In the DOL release, acting Secretary Julie Su says, “Farm workers are vital to our farmers, our food supply and our communities. This proposed rule would strengthen protections for H-2A farm workers who are particularly vulnerable to labor abuses, empower them to advocate for fair treatment and ensure that their employment does not depress labor standards and undercut domestic farm workers. The administration is committed to protecting all workers, and this proposal would significantly advance that effort.”
The release outlines five specific parts of the proposed rule and how they will be implemented:
More protections for work self-advocacy. The rule would expand and clarify existing anti-retaliation protections and expand workers’ rights to invite guests like labor organizations to employer-provided housing. The release also lists requirements for employers to prevent coercion and transparency for employees’ rights to organize freely.
Clarifying when a termination is “for cause”. The rule will clarify what is required of an employer when terminating an employee “for cause” and establish six conditions when this termination can happen.
More transparency in foreign labor recruitment. The rule is intended to protect agricultural workers from predatory recruitment practices and would require employers to provide a copy of the agreement with agents and recruiters in the H-2A recruitment process, regardless of whether the agent or recruiter is U.S.-based or abroad.
Predictable wages. New wage rates will apply immediately upon their publication in the Federal Register, instead of weeks later. In addition, employers who do not provide adequate notice to workers if there is a delay in their start date will be required to pay workers the rate for each day the work is delayed up to 14 days.
Access to safe transportation. Long and crowded travel to and from worksites is commonplace and has raised safety concerns. The proposed rule would require seat belts in transport vehicles and prohibit employer-provided vehicles unless each occupant is wearing a seat belt.
Enhancing enforcement. Debarment would be faster for any business that violates H-2A program rules with the proposed rule and would make it easier for the system to discontinue recruitment for employers who continue to fail to meet program requirements. It would also forbid employers from confiscating workers’ passports, visas, or other government IDs.
There will be a 60-day notice-and-comment period after the proposed rule is published in the Federal Register before the department considers all comments and publishes the final rule.
News Release, U.S. Department of Labor (September 12, 2023)
On September 10, 2023, over 100 House Democrats, led by Representative Jerry Nadler (D-NY) and Representative Pramila Jayapal (D-WA) issued a letter to President Biden and Department of Homeland Security (DHS) Secretary Alejandro Mayorkas asking for executive action to be taken to support immigrants and asylum-seekers in getting work authorization.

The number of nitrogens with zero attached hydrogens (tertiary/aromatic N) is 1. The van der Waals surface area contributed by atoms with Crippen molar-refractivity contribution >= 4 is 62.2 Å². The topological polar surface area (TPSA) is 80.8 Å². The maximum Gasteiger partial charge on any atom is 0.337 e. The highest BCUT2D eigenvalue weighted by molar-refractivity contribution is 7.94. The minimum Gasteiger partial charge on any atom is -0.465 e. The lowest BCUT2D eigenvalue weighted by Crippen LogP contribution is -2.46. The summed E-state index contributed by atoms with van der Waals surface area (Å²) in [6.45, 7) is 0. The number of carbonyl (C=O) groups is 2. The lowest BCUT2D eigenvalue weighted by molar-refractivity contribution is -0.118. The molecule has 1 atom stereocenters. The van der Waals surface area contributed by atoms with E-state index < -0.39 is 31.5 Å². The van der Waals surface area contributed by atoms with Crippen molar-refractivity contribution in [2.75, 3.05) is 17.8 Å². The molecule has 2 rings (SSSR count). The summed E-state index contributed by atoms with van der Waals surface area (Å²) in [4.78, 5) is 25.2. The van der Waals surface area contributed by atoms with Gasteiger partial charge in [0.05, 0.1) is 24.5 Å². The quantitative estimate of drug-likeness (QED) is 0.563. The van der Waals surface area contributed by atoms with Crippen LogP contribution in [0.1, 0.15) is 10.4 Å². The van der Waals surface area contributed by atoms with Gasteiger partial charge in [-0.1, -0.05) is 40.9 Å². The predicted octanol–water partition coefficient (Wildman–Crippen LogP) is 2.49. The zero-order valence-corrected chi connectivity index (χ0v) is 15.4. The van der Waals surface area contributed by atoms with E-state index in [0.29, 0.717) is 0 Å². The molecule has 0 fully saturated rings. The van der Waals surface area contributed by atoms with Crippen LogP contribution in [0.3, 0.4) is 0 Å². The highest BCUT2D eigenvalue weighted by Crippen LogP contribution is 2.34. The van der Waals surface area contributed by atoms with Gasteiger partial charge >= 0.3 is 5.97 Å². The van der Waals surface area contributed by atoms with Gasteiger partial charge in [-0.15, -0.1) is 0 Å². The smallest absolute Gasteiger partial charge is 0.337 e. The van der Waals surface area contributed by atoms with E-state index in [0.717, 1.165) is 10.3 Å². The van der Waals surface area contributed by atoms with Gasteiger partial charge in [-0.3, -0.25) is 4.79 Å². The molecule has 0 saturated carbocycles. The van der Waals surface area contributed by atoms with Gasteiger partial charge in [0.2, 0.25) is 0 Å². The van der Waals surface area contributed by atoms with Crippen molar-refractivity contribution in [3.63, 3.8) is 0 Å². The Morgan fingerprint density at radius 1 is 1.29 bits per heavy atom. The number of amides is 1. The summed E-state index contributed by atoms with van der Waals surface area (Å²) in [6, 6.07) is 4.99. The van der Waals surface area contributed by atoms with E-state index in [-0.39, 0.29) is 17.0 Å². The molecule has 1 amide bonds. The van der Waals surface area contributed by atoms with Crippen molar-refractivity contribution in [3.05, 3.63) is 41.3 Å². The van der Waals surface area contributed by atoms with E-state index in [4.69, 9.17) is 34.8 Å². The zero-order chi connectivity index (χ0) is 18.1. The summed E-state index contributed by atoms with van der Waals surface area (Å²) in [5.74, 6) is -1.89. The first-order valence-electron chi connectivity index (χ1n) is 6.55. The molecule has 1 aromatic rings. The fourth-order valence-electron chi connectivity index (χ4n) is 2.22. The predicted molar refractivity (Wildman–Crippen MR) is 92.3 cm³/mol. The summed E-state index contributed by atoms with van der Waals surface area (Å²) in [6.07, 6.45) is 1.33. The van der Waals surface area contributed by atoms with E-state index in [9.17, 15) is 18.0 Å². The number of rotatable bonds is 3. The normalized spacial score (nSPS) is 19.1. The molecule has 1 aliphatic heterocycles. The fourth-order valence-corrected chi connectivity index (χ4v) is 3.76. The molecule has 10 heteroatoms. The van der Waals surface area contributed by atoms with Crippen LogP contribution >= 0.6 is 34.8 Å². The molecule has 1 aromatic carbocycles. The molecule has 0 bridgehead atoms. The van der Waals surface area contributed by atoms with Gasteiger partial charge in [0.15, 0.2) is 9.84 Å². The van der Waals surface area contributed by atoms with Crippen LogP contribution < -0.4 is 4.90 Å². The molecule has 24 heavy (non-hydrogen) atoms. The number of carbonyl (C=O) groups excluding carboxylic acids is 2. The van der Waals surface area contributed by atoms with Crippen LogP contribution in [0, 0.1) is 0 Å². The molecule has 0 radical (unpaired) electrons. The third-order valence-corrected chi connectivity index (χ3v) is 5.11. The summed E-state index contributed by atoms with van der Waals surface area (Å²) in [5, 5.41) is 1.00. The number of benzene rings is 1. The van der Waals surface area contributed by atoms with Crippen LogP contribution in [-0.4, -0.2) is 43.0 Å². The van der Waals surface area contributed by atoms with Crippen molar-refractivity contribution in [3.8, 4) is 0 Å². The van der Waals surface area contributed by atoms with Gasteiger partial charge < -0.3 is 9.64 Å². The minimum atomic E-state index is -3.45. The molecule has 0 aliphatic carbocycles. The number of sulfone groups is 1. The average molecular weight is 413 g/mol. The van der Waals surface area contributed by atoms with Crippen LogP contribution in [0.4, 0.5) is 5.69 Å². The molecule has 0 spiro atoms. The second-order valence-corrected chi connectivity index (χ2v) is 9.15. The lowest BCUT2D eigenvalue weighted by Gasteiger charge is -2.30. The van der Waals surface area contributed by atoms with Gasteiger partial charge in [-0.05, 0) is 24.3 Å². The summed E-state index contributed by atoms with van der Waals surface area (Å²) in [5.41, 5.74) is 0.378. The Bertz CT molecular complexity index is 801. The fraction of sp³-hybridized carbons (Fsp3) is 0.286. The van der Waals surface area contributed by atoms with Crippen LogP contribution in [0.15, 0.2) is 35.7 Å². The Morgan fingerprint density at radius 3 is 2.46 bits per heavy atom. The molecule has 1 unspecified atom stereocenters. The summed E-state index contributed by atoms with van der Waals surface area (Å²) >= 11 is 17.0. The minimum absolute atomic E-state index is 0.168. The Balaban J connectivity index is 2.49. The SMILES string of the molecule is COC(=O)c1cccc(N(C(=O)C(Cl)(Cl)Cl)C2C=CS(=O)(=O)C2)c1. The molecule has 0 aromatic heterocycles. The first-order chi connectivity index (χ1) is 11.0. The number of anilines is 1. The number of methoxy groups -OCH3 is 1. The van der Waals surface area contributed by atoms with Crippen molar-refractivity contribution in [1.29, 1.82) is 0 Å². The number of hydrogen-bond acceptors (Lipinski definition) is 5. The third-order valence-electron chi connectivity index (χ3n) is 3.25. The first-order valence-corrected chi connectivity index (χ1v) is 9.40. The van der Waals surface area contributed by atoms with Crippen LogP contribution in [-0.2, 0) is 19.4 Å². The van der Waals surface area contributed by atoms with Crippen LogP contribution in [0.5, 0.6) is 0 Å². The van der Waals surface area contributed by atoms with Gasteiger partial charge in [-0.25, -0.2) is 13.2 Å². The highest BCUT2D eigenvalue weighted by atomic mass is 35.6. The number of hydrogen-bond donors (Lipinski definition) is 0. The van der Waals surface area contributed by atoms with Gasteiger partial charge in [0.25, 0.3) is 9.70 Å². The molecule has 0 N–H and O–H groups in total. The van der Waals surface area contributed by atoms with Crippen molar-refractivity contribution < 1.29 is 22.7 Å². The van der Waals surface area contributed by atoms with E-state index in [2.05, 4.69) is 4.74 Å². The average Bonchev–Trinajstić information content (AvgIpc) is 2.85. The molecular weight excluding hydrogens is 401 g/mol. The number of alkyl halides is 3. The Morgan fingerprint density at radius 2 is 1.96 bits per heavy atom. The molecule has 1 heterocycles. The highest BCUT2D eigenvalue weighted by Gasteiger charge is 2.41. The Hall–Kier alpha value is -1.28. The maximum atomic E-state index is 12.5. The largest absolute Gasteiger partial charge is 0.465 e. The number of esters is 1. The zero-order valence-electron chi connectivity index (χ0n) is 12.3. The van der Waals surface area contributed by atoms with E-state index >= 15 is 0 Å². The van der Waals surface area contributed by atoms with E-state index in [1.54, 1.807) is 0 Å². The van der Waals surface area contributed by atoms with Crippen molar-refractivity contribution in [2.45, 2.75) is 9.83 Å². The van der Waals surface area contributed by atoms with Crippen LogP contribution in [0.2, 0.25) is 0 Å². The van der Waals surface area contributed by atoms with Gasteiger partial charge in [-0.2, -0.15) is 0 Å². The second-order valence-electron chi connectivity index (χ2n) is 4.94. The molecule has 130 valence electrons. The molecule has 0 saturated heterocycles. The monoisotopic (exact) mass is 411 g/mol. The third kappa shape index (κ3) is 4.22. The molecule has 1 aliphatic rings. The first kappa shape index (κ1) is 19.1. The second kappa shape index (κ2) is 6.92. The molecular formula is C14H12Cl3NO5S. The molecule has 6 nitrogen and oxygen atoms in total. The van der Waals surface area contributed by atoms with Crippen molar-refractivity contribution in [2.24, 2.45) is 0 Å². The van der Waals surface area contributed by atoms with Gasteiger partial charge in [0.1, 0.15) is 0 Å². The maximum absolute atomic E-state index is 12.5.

The letter requests the Biden Administration use “all the tools available to provide stability to undocumented individuals and recently arrived asylum seekers, seeking to work lawfully, support their families, and contribute to the economy.”
The letter suggests three paths to ease the burdens on asylum seekers in obtaining work authorization.
Relieving Delays for EADs. Asylum seekers face significant regulatory and processing delays in obtaining employment authorization documents (EADs). Immigration courts present long delays to even apply. After that, there is a regulatory waiting period of 150 days for asylum seekers to apply for work authorization, and another 30 days to receive their EADs. During this time, refugees are forced to rely on underfunded community groups to provide housing, food, and health services, while many asylum seekers have the skills and desire to work and provide for their families independently.
Humanitarian parole. The letter suggests the Biden Administration to consider using humanitarian parole on a case-by-case basis, which has been used by both parties since the 1950s for urgent humanitarian reasons.
Provisional waiver. Finally, the democrats urge the administration to reduce the backlog in the provisional waiver program, which has been a successful program to reunite families designed to streamline the family-based immigration visa process. Backlogs have grown significantly, with the current wait time reaching 43 months (over 3 ½ years) as of this past April.
Streamline cancellation of removal. Many eligible noncitizens residing in the U.S. only are aware of this program once they are in removal proceedings. The House Democrats urge the Biden Administration to use rulemaking to implement a process to proactively request a case review to access this relief.
The letter addresses that Congress is unlikely to pass any legislative immigration relief plans, but Biden can still make meaningful reforms through other authorities like executive action and rulemaking.
House Letter to Biden, Representatives Nadler and Pramila (September 10, 2023)
103 House Democrats join calls for Biden to open up the immigration playbook, The Hill (September. 11, 2023)
On September 8, 2023, USCIS announced that individuals who have TPS (or a pending application) are now eligible to extend their Employment Authorization Document (EAD) for up to 540 days past their EAD card expiration date. For I-9 purposes, the TPS beneficiary can present their expired EAD card and their I-765 Receipt Notice showing that they timely filed an EAD renewal application before October 26, 2023.
TPS (“Temporary Protected Status”) is a designation that allows nationals from specific countries to stay in the United States for up to 18 months while their home country has a temporary emergency condition.
USCIS Clarifies Certain TPS Beneficiaries Eligible for 540 Day Extension, last updated September 8, 2023
USCIS I-9 Guidance for TPS Automatic EAD Extensions, last updated September 8, 2023